In your tongue, the buds are hooked up to your brain's pleasure centers where the sweet taste triggers the release of feel good brain chemicals like endogenous opiates. In your intestine, they're hooked up to your pancreas where they trigger the release of insulin. Insulin is the enemy of weight loss.

I believe this inslunogenic effect is part of the reason that every study on the use of artificial sweeteners for weight loss shows them to be miserably useless and actually associated with weight gain.

Below is an image of the taste bud. Stuff comes in from one end, whether its in your mouth or in your gut, and signals go out on the other. Same exact structure in the GI tract. I just thought that was so cool. Another example of how nature conserves gene/proteins. stevia-for-ketogenic-diet?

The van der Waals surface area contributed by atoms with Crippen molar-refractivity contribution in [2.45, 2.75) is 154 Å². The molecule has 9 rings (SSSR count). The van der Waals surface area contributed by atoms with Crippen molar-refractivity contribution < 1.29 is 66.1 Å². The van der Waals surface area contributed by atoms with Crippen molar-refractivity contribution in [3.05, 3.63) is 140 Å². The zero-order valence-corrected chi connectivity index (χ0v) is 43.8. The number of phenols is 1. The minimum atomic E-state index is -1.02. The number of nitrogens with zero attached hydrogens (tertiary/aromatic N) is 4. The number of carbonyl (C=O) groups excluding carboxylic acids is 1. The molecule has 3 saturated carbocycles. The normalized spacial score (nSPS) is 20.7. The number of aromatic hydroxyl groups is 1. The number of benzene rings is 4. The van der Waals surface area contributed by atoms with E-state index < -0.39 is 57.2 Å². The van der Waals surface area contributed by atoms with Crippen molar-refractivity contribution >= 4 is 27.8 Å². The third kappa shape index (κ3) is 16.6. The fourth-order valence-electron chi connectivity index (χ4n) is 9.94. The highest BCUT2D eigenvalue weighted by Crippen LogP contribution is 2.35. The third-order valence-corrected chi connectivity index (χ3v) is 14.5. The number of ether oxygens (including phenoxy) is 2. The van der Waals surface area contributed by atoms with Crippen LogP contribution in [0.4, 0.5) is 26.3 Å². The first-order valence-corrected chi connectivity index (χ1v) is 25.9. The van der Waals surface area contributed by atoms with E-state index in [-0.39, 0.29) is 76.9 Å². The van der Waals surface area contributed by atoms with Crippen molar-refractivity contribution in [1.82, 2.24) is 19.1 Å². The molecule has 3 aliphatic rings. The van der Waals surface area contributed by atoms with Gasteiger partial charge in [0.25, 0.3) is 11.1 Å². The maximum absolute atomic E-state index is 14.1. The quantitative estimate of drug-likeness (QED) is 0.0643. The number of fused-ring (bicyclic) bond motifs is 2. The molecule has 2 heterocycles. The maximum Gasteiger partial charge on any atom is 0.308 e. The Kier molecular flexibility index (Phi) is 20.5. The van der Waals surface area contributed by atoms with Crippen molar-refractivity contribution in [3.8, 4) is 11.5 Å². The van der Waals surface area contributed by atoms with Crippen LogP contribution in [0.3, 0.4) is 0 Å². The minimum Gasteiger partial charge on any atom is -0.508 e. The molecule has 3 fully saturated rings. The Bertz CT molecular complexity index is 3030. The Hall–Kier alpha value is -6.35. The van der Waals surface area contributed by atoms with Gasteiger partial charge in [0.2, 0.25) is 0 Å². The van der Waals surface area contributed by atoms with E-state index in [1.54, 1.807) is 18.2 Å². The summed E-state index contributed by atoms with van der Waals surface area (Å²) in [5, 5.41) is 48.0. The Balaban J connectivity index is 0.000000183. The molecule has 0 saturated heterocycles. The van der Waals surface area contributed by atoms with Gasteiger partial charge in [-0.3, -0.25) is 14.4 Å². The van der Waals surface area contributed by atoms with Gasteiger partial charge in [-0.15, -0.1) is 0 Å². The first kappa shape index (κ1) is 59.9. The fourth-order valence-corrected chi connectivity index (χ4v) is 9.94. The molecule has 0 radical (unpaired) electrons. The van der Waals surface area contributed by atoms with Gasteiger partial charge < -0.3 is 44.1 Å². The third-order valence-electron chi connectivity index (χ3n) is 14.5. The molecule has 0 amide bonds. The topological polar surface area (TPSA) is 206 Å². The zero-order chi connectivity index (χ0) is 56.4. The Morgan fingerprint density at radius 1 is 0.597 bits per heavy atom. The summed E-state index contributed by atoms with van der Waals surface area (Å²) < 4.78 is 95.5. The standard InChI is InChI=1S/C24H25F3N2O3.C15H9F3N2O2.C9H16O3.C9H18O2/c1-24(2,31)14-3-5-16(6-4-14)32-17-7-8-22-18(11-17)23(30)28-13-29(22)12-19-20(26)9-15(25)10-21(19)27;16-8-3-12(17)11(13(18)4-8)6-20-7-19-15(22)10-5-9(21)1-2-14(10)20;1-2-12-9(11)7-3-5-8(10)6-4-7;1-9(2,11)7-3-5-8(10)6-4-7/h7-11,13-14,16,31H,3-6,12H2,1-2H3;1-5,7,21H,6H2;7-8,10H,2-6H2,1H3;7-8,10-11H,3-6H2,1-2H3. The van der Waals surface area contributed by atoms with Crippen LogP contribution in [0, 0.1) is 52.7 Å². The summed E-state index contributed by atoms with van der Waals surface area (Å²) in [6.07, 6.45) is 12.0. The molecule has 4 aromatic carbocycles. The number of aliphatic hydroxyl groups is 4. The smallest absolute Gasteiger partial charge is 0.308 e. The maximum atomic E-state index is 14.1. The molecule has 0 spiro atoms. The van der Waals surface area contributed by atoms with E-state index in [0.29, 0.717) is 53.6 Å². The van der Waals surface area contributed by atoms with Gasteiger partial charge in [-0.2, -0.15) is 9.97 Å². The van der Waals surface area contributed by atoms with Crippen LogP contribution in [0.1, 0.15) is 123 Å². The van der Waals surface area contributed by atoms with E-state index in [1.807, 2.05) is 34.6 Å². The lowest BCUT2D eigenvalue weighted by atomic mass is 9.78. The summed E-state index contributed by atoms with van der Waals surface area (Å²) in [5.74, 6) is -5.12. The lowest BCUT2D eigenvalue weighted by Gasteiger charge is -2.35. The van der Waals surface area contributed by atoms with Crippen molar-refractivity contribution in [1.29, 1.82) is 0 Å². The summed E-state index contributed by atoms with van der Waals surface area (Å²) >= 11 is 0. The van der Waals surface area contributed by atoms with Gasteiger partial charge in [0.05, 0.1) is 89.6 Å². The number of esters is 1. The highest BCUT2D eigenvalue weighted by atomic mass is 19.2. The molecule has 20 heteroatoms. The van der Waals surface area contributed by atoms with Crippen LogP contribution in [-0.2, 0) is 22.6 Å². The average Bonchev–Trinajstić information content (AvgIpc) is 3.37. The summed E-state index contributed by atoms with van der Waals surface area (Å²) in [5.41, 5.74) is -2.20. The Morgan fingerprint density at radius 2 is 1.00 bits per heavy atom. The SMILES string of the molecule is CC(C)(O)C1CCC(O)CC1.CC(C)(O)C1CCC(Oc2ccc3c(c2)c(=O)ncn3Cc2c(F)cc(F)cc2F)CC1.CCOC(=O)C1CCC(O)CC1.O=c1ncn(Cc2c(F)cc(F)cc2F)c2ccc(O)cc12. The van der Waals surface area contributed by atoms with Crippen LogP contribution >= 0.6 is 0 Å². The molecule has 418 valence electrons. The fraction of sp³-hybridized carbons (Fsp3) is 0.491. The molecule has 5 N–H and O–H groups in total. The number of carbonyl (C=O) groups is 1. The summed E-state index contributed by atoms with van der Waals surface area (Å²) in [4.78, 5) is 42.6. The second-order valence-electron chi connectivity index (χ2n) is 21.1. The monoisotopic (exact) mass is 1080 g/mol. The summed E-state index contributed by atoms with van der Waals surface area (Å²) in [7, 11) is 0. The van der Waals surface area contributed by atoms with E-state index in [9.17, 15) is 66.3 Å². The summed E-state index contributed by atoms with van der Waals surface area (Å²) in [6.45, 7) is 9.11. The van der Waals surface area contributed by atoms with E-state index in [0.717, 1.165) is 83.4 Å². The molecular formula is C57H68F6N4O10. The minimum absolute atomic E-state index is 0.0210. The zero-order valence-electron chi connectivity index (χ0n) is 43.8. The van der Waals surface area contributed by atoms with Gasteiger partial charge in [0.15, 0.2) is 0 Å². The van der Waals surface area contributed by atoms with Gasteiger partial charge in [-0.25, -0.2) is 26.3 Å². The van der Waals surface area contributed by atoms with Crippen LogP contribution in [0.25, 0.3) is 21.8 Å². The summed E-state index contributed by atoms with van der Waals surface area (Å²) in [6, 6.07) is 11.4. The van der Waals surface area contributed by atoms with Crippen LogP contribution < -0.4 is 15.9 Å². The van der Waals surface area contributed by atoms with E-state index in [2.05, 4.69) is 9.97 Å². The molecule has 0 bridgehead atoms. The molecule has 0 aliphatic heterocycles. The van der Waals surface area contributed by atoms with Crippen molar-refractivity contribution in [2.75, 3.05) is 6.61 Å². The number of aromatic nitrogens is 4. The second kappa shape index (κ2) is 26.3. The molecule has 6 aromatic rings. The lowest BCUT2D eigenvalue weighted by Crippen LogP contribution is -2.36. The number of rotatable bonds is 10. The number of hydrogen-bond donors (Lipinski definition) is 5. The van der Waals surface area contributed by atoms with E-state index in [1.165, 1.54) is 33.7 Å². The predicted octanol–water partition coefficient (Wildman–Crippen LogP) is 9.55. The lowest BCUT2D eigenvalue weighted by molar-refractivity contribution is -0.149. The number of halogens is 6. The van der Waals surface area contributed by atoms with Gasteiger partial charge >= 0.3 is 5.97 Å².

9b0a4701e373d4dd13831cfb9b13f42d

(1677)

on November 26, 2011
at 01:15 PM

I disagree as does Mark Sission. "Insulin secretion isn’t necessarily a bad thing. I mean, we need it to shuttle nutrients into cells, and we’d die without it. As I mentioned in the dairy post a few weeks back, insulin is millions upon millions of years old. It’s been preserved throughout history because it’s an essential hormone. It’s not always the bad guy, especially if you’re insulin sensitive."

Ed71ab1c75c6a9bd217a599db0a3e117

(25477)

on November 27, 2011
at 02:54 PM

This is a pretty rudimentary way to understand how a taste bud works. There are three cranial nerves involved and many hypothalamic tracts that tie into each system. The arbiter of the entire system is the leptin receptors centrally.